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Have you tested your levels of oxidative stress and anti-oxidant biomarkers?

By Jockers:(NaturalNews) Oxidative stress is a constant force in our everyday life. When our body is able to handle and adapt effectively to the oxidative stressors we are able to get stronger and healthier. However, when the stressors become too much for our body to adapt to, we get weaker and sicker.

Elevated oxidative stress is the major factor in degenerative diseases such as cancer, heart disease, chronic fatigue syndrome and neurodegenerative diseases. These occur over many years of inability to successfully adapt to the oxidative stressors. This happens when the body's antioxidant defenses are insufficient to neutralize dangerous free radical compounds called reactive oxygen species (ROS).

What are free radicals and anti-oxidants?

These free radicals are unstable molecular species produced during basic metabolic functions ranging from immune function to mitochondrial energy generation to liver detoxification. Free radicals are unstable due to the outer unpaired electrons in their molecular structure. These electrons are able to interact and alter any compound in their direct environment.

To protect against the damaging effects of these free radicals the cells utilize antioxidants. This includes exogenous or dietary anti-oxidants such as citrus bioflavonoids, proanthocyanins from berries, polyphenols found in green tea, chocolate and coffee and carotenoids found in foods like egg yolk, wild-caught salmon and carrots.

The body also produces endogenous derived anti-oxidants such as superoxide dismutase, glutathione peroxidase and catalase. These are produced within the cells and help to protect the outer cell membrane, the DNA and the energy-producing mitochondria of the body.

The effect of anti-oxidants in the body

These anti-oxidants have a powerful anti-inflammatory action in the body and protect the cells, tissues and organs from inflammatory and oxidative stressors. This is a critical player in healthy aging, high quality of life and chronic disease prevention.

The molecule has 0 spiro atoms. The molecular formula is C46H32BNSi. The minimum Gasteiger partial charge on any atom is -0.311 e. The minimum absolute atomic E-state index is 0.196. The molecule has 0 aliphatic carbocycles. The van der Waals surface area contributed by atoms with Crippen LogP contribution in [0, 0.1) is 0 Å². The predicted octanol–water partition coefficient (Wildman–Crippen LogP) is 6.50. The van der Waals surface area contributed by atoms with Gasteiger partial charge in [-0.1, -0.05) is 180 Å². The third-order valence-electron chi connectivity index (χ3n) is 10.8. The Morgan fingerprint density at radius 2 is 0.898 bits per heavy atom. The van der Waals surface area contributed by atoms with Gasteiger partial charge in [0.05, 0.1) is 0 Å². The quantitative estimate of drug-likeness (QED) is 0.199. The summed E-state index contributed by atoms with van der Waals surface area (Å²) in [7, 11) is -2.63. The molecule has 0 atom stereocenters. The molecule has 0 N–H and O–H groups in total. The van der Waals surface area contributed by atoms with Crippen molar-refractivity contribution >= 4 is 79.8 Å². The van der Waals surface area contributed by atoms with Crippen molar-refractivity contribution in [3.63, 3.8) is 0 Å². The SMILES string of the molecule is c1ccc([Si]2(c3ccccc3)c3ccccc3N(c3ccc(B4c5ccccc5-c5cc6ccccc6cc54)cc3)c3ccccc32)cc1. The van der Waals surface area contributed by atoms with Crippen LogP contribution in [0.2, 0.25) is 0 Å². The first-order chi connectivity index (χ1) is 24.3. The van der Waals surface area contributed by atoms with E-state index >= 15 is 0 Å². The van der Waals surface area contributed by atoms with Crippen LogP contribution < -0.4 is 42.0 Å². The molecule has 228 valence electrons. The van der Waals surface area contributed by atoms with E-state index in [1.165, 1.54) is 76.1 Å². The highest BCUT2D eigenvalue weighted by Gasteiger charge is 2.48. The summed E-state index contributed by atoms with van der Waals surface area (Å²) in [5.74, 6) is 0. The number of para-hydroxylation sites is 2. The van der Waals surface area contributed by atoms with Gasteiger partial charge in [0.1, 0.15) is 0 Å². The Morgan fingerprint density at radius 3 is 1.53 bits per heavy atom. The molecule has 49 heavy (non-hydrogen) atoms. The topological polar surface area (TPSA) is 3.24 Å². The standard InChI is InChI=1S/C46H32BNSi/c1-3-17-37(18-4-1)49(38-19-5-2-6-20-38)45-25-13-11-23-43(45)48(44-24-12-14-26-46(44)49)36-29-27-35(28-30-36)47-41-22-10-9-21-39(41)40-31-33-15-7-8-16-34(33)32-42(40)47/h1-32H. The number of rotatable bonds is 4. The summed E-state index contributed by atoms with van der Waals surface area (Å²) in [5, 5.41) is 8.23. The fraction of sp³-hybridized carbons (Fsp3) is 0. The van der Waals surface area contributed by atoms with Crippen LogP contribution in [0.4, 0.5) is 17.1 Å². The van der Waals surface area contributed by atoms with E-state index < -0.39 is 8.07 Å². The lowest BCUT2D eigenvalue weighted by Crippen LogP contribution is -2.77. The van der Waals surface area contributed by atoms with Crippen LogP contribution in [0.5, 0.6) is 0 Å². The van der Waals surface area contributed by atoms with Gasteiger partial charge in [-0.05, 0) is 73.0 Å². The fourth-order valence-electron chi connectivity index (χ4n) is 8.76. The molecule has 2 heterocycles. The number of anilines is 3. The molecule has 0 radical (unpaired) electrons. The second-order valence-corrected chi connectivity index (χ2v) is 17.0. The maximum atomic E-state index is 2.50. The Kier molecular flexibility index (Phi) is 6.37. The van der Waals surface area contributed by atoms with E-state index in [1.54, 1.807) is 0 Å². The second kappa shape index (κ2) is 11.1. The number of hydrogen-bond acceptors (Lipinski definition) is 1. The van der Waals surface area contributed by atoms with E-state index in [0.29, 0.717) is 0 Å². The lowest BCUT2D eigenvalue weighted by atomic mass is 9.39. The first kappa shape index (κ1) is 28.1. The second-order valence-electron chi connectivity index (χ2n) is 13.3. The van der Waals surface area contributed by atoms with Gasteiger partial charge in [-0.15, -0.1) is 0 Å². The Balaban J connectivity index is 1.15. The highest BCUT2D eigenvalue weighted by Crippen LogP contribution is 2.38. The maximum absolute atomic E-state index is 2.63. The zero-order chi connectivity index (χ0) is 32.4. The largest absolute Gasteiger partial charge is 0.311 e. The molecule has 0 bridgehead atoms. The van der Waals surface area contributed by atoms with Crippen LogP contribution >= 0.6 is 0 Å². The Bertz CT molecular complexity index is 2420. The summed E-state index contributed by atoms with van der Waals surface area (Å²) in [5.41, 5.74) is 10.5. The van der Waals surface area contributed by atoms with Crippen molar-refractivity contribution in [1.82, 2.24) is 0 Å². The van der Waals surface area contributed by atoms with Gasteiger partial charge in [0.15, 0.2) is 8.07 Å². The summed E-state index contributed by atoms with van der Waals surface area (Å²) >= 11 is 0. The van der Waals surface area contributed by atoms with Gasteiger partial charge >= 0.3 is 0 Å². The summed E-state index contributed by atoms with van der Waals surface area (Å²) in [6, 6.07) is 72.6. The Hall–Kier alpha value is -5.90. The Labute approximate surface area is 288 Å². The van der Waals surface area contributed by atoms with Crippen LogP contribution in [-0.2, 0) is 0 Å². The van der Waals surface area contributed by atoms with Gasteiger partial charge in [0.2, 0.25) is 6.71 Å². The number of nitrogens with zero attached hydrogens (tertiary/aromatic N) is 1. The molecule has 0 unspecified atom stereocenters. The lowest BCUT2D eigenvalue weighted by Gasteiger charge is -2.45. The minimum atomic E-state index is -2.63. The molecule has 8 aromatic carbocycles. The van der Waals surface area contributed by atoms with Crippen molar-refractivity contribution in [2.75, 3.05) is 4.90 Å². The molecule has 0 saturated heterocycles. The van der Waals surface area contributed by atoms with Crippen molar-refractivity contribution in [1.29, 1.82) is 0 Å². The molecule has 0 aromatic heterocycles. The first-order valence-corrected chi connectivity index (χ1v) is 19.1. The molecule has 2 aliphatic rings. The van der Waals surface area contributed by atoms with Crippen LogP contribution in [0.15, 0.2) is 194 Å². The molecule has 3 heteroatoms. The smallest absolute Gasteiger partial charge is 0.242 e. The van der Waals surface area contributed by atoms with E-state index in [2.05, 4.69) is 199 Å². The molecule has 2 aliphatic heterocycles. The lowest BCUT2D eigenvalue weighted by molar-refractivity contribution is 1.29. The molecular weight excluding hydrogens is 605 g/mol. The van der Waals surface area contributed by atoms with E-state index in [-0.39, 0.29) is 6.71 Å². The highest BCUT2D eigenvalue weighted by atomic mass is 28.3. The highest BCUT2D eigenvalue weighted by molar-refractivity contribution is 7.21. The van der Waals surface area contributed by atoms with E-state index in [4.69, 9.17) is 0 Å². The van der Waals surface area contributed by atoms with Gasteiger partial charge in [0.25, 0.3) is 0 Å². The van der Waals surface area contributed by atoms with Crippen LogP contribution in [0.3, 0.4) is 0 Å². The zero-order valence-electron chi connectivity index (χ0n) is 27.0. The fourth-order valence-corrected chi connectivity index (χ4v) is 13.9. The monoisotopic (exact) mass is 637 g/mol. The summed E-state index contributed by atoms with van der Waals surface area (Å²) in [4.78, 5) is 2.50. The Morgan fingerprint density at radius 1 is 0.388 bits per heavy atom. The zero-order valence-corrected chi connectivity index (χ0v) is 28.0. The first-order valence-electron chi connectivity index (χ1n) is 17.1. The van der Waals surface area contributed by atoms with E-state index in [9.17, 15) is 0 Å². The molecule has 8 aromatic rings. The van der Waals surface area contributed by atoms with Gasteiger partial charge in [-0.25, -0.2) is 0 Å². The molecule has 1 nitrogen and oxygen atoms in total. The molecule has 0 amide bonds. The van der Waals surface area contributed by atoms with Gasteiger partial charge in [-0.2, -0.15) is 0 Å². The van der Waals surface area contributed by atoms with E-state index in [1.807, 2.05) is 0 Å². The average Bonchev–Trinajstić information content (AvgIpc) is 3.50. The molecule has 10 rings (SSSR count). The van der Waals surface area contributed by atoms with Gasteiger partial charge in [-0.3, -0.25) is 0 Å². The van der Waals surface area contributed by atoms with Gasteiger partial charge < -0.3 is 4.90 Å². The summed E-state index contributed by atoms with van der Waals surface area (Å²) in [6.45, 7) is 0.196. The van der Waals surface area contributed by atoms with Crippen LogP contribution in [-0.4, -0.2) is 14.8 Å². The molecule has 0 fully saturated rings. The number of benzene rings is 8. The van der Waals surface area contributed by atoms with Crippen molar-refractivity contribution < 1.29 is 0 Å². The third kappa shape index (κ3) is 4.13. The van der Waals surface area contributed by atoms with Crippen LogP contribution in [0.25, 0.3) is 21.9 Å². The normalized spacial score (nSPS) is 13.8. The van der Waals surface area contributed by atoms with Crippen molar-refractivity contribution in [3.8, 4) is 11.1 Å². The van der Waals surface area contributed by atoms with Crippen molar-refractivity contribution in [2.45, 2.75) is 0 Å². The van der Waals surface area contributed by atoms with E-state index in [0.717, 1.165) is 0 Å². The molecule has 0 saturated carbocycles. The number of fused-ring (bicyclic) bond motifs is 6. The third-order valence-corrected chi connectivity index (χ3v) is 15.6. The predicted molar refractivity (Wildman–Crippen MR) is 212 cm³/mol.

Anti-oxidant needs can vary between individuals and so clinical testing has been developed in order to assess an individual's level of oxidative stress and anti-oxidant compounds. This testing allows the practitioner to pinpoint the key deficiencies that are limiting the body's ability to adapt and heal.

Key measurement should include the major endogenous anti-oxidants and the ratio of biochemical metabolites. This includes glutathione, cysteine, cysteine/cystine ratio, sulfate and cysteine/sulfate ratio, and total antioxidant capacity. The test should also look at major anti-oxidant enzymes such as superoxide dismutase and glutathione peroxidase. Finally, the test should analyze levels of cell damage such as lipid peroxidases.

The importance of quenching oxidative stress

Free radicals and resulting oxidative stress are a necessary part of life and stimulate growth and adaption throughout the body. An individual with optimized anti-oxidant protection will successfully adapt to the normal oxidative stress levels place on the body from normal metabolism and the environment.

An individual with inadequate anti-oxidant protection will not be able to successfully adapt to oxidative stress demands and will develop serious health issues over time. Chronically elevated oxidative stress levels are a lethal process that can persist silently and insidiously break-down the body long before major symptoms occur.

Evaluating the body's ability to produce and utilize anti-oxidants can be done in a comprehensive fashion. This includes biomarkers for anti-oxidant reserves, enzyme function and cellular damage. The full comprehensive panels allow for clinicians to assess the entire picture of oxidative stress and anti-oxidant protection.

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